As we come to the close of the year 2011 there is a sense of new beginnings beyond its close. I can look to the past for wisdom and guidance, but anticipation always reaches in expectation for future development. Closing one year filled with life, knowledge, memories, achievements and developments somehow pales in the face an unknown future, yet we look as always ahead.

This past year we have continued building on two decades spent reviving real and substantive skills we almost lost in woodworking and achieved a return to the simplicity in work and working wood that I think has real value and depth. Your mega response to the work of New Legacy on every front has been inspiring to me and my fellow woodworkers and so too the Real Woodworking Campaign. Please continue signing in for the RWC. It will have real value for woodworkers on a global basis as we develop our plans to form chapters and guilds for training woodworkers following a different paradigm. Small beginnings should never be despised and I hope for a future generation preserved in the practice of real work with real wood and real cottage workshops everywhere.

I will be back in New York for several weeks both with the Woodworking Shows and New Legacy USA in January and February and look forward to meeting as many of you as I can. I hope to continue the Real Woodworking Campaign minute by minute throughout my time there with friends. Please look me up if you are at the shows and keep your questions coming in if you need help in working wood.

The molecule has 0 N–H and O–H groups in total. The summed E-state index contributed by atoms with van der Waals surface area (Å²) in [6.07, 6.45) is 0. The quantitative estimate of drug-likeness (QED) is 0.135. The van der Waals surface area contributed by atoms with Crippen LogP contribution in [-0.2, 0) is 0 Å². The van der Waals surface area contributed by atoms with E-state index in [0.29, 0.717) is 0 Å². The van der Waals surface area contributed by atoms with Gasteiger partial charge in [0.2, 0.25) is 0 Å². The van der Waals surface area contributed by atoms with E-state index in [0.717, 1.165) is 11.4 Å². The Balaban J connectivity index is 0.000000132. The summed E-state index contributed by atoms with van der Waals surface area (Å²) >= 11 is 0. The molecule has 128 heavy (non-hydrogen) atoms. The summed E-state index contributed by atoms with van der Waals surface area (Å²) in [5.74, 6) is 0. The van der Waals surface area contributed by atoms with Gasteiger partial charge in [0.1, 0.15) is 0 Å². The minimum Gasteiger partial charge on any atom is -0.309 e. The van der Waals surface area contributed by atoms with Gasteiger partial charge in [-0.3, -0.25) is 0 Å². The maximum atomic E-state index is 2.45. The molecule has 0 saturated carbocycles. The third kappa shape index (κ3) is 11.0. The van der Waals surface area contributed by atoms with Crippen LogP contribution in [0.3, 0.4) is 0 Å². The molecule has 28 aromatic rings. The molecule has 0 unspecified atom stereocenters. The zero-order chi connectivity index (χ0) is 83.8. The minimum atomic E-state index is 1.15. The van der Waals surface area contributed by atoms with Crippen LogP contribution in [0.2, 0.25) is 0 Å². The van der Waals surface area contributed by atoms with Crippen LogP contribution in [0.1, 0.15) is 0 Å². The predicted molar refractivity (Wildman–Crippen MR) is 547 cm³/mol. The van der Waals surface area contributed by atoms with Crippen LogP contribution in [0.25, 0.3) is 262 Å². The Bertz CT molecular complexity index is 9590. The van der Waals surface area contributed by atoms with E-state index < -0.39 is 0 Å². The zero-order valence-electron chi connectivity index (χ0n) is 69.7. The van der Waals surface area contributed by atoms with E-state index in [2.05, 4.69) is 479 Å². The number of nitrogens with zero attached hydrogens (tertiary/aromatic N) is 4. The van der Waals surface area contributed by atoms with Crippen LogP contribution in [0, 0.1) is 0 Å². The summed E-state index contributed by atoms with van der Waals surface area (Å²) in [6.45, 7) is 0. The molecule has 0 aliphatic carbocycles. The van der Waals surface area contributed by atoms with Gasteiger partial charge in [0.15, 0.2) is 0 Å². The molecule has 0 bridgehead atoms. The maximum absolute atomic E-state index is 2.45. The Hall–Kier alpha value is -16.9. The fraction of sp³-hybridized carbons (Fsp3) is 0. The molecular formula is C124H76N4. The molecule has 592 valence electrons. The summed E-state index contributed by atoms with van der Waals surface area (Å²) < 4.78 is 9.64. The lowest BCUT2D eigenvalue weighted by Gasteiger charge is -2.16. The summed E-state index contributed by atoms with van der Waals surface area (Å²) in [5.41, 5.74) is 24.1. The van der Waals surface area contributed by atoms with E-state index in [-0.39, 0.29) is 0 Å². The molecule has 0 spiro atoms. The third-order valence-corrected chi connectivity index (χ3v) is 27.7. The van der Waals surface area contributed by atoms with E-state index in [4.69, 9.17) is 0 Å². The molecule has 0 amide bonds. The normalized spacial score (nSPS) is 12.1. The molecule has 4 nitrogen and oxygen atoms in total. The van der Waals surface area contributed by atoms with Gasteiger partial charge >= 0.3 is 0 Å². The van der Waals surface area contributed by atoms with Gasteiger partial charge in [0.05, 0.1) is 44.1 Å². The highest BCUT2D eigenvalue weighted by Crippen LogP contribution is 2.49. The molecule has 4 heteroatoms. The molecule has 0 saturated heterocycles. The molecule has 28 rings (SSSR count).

The Woodworker magazine I write regularly for is carrying a current  article and I just sent in the final draft I wrote on Emerging Artisans for the February issue out in early January 2012. I think t will be interesting to read of the lives of two young craftsmen I see emerging marvellously as masters in their craft

I will continue posting through the Holiday season and on into New York

  • Jonathan Hayhurst on Autism Support in WoodworkingJust wanted to say thank for what you do and your new project. I am a father of an autistic toddler. Hand tools allow her to be in the shop and share in the experience with me. She…
  • Paul Sellers on Hall Hat, Coat & Shoe StandIt is indeed.Did you see the baby cots we built a year ago. Five dismantlable panels as per tradition but so robust I am expecting my great grandchildren, and my great, great, gran…
  • Jay on Hall Hat, Coat & Shoe StandIf heirloom is being passed from generation to generation, then flat-pack does not disqualify a piece. About 45 years ago my uncle, a "finish carpenter" here in the U.S., made a ba…
  • Anthony on Hall Hat, Coat & Shoe StandOh boy, I imagine the trolls will be along shortly with their "purist" rhetoric. Bless you, Paul, for being able to weather those storms. I'm looking forward to projects like this.…
  • Paul Sellers on Diminishing Craft ValueOh, I know there are all kinds of reasons for not encouraging any craft work of any kind and not the least of which is something commonly called 'progress'. It's what's being dismi…
  • Matt Bourland on Diminishing Craft ValueThe issue with schools is that they only have so much time. They focus on what is the comming techno land what they can tech the student to be able to join the work force and get a…
  • nemo on Hall Hat, Coat & Shoe StandTorsion boxes and honeycomb-structures are very common in the aircraft industry. Strong, rigid and light-weight. I've held stair-treads that were made that way in my hand that weig…